And the best place to start is usually right where you are! There are many books on price trading topics. Traders develop their own unique approach to price action trading. Imagine that there is no gravity, and you throw the ball towards the floor. The price finds support at the floor and bounces back towards the ceiling. When it reaches the ceiling, the price finds resistance and changes its direction. When that happens, the resistance the price just broke, becomes the support.

Similarly, if the price would have broken below the support area, the same support would have become a resistance. Simple as that! To identify the strong support and resistance on a chart, all you have to do is find the area that looks like a floor or a ceiling. In other words, find an area where the price has reacted multiple times from. Something like this. Remember that support or resistance area is not a single line on a chart.

Also, remember this floor and ceiling example, as we will be referencing it when we create a strategy in the next chapters. In the previous chapter, you saw two kinds of support and resistance. The first one was the psychological numbers that people are used to. And the second one was the area where the price has reacted multiple times in the past. Remember the ceiling and floor example from the previous chapter? Well, if the price keeps breaking the ceiling, or in other words, if the price keeps moving in the upward direction, it will form new higher swing lows.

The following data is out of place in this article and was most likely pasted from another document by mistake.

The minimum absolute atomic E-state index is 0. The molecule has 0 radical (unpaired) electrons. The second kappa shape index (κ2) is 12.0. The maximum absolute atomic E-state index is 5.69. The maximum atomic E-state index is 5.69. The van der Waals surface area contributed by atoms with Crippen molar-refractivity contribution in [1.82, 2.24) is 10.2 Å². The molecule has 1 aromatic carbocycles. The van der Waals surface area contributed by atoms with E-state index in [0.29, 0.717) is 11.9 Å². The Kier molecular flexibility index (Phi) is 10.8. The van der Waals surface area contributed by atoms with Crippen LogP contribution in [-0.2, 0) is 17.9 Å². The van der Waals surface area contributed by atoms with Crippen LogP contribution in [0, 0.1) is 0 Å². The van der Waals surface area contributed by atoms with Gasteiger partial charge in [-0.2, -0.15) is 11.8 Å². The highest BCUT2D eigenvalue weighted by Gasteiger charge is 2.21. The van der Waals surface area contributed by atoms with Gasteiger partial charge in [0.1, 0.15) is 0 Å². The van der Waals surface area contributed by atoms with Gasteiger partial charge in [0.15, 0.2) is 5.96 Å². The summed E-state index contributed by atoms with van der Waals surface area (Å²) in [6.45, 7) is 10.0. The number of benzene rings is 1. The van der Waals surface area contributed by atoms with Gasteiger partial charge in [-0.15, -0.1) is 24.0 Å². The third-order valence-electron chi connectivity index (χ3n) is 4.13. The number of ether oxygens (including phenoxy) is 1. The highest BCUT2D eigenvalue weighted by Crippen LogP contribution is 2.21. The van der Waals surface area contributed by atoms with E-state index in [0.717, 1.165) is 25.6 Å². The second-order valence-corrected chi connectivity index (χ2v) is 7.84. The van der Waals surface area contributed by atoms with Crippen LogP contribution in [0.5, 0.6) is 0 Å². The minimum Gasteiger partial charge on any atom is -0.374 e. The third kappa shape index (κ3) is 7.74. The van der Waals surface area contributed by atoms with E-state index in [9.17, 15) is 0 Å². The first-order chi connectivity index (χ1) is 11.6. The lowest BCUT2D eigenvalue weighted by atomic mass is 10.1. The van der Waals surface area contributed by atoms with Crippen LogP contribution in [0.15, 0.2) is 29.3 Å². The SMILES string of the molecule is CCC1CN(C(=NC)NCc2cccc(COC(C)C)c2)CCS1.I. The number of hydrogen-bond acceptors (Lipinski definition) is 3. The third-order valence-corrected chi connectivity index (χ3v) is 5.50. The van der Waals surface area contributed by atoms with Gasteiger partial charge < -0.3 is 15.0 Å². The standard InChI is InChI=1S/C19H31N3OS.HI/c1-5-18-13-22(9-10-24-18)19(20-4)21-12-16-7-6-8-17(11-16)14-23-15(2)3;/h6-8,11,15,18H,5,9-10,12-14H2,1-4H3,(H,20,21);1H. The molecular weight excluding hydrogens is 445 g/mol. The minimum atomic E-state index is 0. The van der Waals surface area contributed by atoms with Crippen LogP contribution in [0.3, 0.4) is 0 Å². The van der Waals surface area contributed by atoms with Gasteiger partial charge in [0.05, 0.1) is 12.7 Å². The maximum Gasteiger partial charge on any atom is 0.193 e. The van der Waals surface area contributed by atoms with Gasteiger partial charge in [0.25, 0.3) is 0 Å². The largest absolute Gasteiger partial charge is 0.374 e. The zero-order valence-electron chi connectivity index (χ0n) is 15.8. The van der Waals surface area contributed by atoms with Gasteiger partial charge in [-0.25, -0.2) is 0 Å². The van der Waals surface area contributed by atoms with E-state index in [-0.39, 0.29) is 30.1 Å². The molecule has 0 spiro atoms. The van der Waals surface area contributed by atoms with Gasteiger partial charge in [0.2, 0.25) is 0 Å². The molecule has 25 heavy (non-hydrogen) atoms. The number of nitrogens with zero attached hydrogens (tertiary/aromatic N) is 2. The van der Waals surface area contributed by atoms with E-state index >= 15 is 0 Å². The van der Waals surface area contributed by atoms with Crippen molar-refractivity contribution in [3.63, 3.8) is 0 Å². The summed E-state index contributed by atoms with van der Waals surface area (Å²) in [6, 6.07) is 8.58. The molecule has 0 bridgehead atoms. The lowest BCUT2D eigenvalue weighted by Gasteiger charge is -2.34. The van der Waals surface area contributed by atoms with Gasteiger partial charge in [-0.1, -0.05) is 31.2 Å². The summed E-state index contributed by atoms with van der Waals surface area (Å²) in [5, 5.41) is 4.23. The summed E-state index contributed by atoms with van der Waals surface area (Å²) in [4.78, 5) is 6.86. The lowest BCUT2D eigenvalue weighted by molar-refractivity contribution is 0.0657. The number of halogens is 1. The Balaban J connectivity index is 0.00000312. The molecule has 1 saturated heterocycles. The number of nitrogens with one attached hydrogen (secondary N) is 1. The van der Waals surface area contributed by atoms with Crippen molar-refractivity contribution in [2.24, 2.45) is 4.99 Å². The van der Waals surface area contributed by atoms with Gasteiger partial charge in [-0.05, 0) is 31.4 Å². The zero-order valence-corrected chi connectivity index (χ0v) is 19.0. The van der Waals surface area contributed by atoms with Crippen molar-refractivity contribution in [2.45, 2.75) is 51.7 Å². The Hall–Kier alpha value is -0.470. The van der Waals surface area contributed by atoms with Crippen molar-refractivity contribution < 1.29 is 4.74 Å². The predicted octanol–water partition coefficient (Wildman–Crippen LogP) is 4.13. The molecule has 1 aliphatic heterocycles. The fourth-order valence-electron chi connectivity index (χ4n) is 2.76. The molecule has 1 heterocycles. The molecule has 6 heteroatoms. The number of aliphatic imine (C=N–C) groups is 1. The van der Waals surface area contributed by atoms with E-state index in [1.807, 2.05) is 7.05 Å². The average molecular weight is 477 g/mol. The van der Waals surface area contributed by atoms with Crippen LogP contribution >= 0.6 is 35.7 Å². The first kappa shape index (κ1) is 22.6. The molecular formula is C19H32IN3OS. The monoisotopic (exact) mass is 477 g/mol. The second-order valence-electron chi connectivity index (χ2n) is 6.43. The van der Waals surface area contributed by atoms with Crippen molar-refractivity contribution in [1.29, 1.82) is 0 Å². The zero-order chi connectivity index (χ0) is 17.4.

If you connect the swing lows using a straight line, you will get something called trendline support. Similarly, when the price keeps breaking the floor, or in other words, if the price keeps moving in the downward direction, it will form new lower swing highs.